Wines Under $10 Just good, solid choices for everyday enjoyment
By Denman Moody
Author, The Advanced Oenophile
One of my wealthiest friends told me that he thinks a popular article would be on under $10 wines. In fact, he had me do a tasting once of “The Best Wines You’ve Never Heard Of”, and most of them were in the $10 range.
If one purchases a Chateau Latour 2005, every bottle will be made up of the same percentages of grapes. If one purchases a Caymus Special Selection or Phelps Insignia, each bottle will have the same makeup as the next. But when there are 50,000 plus cases of a wine that sells for, say $8 per bottle, this is not necessarily the case.
To name a California wine Cabernet Sauvignon, it must have at least 75 percent Cabernet Sauvignon. However, it is possible that the best blend that an $8 wine producer can come up with is 75 percent Cabernet Sauvignon and 30 percent Merlot. If he/she runs out of Merlot, there is nothing that prevents the last cases from being a different makup, as long as there is 75 percent Cabernet Sauvignon. With the less expensive wines, there is usually no claim on the back label of the percentages of different varietals. This may be one reason why.
This is certainly not a huge negative, since any good producer is going to attempt to make all 50,000 cases as good as he/she can under the restraints of the relatively small retail price. It’s just something that everyone should know, and it is one explanation of why there is generally more variation between bottles in cheap wines than in expensive, low production wines.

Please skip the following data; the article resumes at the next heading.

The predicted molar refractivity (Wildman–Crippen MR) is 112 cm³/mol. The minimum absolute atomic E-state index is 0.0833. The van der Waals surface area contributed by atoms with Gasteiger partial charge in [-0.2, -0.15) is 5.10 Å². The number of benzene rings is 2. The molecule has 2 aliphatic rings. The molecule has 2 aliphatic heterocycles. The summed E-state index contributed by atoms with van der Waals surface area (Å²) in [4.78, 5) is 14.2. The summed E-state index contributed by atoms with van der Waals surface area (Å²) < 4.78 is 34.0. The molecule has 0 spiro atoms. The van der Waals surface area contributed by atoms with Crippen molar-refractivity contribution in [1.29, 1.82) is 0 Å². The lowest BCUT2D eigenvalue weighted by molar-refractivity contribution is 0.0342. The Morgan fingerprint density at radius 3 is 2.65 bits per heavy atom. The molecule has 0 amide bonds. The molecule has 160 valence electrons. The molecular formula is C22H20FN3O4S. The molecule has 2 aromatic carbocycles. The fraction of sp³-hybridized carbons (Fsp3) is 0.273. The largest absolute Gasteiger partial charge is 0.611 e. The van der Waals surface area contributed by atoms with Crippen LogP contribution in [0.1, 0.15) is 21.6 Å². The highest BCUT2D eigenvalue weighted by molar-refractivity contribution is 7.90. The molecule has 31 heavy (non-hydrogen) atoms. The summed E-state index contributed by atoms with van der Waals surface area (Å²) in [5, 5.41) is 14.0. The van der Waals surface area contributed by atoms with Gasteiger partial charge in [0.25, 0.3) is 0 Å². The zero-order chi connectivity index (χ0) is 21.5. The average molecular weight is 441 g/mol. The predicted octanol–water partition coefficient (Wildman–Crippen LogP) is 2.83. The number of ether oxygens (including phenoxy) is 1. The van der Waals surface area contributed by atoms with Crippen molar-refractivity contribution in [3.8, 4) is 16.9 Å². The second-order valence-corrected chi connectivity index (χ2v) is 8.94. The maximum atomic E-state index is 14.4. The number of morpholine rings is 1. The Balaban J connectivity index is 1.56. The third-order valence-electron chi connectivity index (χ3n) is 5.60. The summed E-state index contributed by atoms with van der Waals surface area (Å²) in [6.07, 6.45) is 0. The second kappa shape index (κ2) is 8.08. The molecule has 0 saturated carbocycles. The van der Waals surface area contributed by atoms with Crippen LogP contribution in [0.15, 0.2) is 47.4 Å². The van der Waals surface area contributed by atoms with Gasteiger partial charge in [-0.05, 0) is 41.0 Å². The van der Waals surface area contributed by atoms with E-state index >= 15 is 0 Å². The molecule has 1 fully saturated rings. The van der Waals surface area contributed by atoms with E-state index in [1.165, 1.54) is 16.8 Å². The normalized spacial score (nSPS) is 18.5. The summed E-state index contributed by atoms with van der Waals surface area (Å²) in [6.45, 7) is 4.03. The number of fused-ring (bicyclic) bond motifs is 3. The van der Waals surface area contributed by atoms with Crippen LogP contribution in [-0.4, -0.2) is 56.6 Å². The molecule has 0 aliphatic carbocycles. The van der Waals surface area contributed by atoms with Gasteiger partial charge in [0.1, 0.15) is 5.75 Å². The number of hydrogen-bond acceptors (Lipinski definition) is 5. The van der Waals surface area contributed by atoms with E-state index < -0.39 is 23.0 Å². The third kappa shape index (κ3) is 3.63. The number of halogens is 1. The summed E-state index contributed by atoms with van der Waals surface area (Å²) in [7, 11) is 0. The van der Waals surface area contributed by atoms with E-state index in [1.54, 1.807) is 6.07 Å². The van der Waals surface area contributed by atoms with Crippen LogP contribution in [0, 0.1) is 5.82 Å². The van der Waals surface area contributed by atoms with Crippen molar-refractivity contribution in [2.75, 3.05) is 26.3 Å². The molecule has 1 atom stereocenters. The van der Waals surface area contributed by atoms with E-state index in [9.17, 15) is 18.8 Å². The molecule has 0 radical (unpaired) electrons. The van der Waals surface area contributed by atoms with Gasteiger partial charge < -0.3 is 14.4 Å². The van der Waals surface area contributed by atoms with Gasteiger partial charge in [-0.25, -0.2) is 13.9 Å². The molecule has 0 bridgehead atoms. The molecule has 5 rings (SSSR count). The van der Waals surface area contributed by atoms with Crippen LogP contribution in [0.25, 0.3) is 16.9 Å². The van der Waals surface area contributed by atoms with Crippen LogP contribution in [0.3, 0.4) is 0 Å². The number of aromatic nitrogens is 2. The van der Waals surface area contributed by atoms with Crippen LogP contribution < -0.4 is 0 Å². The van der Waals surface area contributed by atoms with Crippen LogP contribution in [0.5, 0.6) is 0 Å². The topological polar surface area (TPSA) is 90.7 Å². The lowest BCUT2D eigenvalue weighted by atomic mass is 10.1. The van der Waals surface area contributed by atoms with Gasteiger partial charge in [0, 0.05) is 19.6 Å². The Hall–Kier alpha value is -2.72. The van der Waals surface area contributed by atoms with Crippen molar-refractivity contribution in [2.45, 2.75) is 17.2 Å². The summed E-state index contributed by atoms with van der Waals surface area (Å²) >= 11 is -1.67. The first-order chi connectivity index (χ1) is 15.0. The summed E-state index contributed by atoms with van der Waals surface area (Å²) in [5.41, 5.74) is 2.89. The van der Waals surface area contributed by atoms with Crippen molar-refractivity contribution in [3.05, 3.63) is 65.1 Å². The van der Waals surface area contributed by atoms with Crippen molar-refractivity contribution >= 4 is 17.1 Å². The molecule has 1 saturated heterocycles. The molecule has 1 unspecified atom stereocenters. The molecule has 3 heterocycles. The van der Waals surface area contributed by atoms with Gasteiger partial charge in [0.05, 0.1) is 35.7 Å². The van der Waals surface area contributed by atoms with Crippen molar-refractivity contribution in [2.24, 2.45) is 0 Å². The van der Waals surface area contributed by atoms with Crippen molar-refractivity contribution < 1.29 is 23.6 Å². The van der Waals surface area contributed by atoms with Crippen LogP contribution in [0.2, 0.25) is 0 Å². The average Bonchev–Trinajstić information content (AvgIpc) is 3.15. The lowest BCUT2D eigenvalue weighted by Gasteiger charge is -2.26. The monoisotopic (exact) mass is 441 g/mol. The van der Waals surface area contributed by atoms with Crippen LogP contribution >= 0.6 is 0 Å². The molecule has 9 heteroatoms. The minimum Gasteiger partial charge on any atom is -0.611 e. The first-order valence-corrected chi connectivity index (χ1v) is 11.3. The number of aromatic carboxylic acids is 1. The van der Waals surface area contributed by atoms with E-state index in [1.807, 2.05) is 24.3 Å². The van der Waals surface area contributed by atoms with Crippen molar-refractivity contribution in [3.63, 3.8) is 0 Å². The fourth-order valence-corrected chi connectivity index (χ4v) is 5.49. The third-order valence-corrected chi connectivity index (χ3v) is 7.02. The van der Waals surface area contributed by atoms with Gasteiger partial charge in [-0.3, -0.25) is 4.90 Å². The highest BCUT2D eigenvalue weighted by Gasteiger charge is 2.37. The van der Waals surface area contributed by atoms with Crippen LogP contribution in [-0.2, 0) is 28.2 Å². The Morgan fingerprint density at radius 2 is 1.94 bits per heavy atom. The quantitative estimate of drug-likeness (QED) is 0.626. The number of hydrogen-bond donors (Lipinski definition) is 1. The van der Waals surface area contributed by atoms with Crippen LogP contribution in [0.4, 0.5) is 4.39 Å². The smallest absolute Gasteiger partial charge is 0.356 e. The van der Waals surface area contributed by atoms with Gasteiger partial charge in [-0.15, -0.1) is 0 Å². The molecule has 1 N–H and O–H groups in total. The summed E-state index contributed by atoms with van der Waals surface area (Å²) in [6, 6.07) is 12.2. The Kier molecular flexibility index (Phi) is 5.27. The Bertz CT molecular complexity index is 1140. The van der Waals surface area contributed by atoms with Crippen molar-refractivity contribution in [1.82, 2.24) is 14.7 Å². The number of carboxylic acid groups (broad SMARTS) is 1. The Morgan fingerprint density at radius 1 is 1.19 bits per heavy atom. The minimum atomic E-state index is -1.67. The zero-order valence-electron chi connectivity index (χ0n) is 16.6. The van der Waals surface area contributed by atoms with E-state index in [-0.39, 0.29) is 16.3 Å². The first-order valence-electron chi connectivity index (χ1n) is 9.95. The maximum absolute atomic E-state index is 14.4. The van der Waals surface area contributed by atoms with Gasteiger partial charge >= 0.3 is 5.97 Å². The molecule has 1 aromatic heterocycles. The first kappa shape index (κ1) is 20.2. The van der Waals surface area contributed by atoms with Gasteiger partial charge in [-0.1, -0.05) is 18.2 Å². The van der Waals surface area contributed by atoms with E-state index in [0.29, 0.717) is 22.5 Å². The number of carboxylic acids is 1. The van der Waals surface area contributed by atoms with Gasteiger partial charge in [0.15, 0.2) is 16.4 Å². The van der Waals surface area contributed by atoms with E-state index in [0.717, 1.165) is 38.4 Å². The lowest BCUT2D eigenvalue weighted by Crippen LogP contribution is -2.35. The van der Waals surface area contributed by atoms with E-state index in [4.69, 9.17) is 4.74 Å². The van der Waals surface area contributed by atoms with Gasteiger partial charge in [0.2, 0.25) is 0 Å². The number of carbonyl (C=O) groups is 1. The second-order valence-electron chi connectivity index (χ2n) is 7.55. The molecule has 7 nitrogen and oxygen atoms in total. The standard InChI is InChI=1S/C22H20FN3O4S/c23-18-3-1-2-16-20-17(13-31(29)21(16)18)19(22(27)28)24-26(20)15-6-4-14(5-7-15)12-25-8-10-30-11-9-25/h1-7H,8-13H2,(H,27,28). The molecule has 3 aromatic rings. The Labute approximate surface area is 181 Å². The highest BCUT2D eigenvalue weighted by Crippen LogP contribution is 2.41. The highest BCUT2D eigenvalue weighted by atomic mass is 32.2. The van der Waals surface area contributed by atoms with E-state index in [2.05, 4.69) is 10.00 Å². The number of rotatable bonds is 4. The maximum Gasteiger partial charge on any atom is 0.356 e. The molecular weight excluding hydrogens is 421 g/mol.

In addition, the best wines from California have a place-name such as Napa Valley or Russian River Valley, or even Lodi. The less expensive wines generally have only the word “California” on the label, usually underneath the wine name. This means that the grapes could come from any place in California — even the least desirable. But once again, most producers are making the best wines they can for the price, so in many instances, only a California appellation appears, but in fact many of the grapes are from one or more famous appellations.
Although Connoisseurs prefer the best wines, which are usually relatively expensive if not ridiculously expensive, most of the ones I know love finding great values. In fact, one of the things I enjoy is selecting the best wine on a wine list at the lowest price. And as a matter of fact, one of the reasons for the BYOB craze that’s going on these days is the fact that so many restaurants still charge the ridiculous 3X markup on their wines. Understanding this, some of the best restaurants in Houston are now only marking up their wines minimally, and it is paying off richly for them, and some of the BYOBs are full every night — sometimes with customers bringing $50 and $100 wines to enjoy with their meal.
My favorite Under $10 wines don’t exude complexities, nuances or great structure, perfect balancing acidity or lengthy finishes. They’re just good, solid wines for everyday drinking :
White: (The first two can sometimes be closer to $11)
•Dashwood Sauvignon Blanc (New Zealand)
•Zenato Pinot Grigio (Italy)
•Wente Chardonnay Morning Fog Hogue Riesling (Where’s the acidity? It doesn’t matter. They sell over 60,000 cases a year to an adoring group of off-dry Riesling sippers)
•Chateau Bonnet (Entre du Mers, France— a real eye-opener)
•Stella Pinot Gris (Italy) — Wow, only $6.99 and with my favorite stopper, a screw cap
•Ruffino Lumina Pinot Grigio (Italy)
•Ravenswood Zinfandel Vintner’s ReserveBogle Petite Sirah
•Morrow Bay Cabernet Sauvignon
•Conch Y Toro Casillero del Diablo Cabernet Sauvignon (Chile) Gonnet Cairanne Cotes-du-Rhone Villages (France)
•Perrin Reserve Cotes-du-Rhone (France)
•Chateau Penin Tradition Bordeaux Superior (France)
•Chateau Trocard Bordeaux Superior (France) —The ’09 is a $20 wine with a $10 price tag.